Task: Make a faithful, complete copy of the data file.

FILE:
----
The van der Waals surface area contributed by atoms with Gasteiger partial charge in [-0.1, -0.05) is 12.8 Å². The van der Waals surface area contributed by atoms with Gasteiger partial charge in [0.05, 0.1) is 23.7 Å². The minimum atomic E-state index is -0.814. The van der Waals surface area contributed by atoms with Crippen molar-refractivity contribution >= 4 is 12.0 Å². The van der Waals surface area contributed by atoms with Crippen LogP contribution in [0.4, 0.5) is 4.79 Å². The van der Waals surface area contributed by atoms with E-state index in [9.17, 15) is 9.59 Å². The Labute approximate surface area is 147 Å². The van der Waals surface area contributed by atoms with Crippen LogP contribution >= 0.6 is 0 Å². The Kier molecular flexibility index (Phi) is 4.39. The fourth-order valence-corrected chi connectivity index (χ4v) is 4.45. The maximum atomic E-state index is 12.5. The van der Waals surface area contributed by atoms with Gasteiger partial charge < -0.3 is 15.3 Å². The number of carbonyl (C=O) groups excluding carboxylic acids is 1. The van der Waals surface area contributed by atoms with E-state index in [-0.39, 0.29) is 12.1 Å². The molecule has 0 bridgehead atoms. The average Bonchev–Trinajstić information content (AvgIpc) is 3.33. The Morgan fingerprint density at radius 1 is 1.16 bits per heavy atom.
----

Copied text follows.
The van der Waals surface area contributed by atoms with Gasteiger partial charge in [-0.1, -0.05) is 12.8 Å². The van der Waals surface area contributed by atoms with Gasteiger partial charge in [0.05, 0.1) is 23.7 Å². The minimum atomic E-state index is -0.814. The van der Waals surface area contributed by atoms with Crippen molar-refractivity contribution >= 4 is 12.0 Å². The van der Waals surface area contributed by atoms with Crippen LogP contribution in [0.4, 0.5) is 4.79 Å². The van der Waals surface area contributed by atoms with E-state index in [9.17, 15) is 9.59 Å². The Labute approximate surface area is 147 Å². The van der Waals surface area contributed by atoms with Crippen LogP contribution >= 0.6 is 0 Å². The Kier molecular flexibility index (Phi) is 4.39. The fourth-order valence-corrected chi connectivity index (χ4v) is 4.45. The maximum atomic E-state index is 12.5. The van der Waals surface area contributed by atoms with Gasteiger partial charge < -0.3 is 15.3 Å². The number of carbonyl (C=O) groups excluding carboxylic acids is 1. The van der Waals surface area contributed by atoms with E-state index in [-0.39, 0.29) is 12.1 Å². The molecule has 0 bridgehead atoms. The average Bonchev–Trinajstić information content (AvgIpc) is 3.33. The Morgan fingerprint density at radius 1 is 1.16 bits per heavy atom.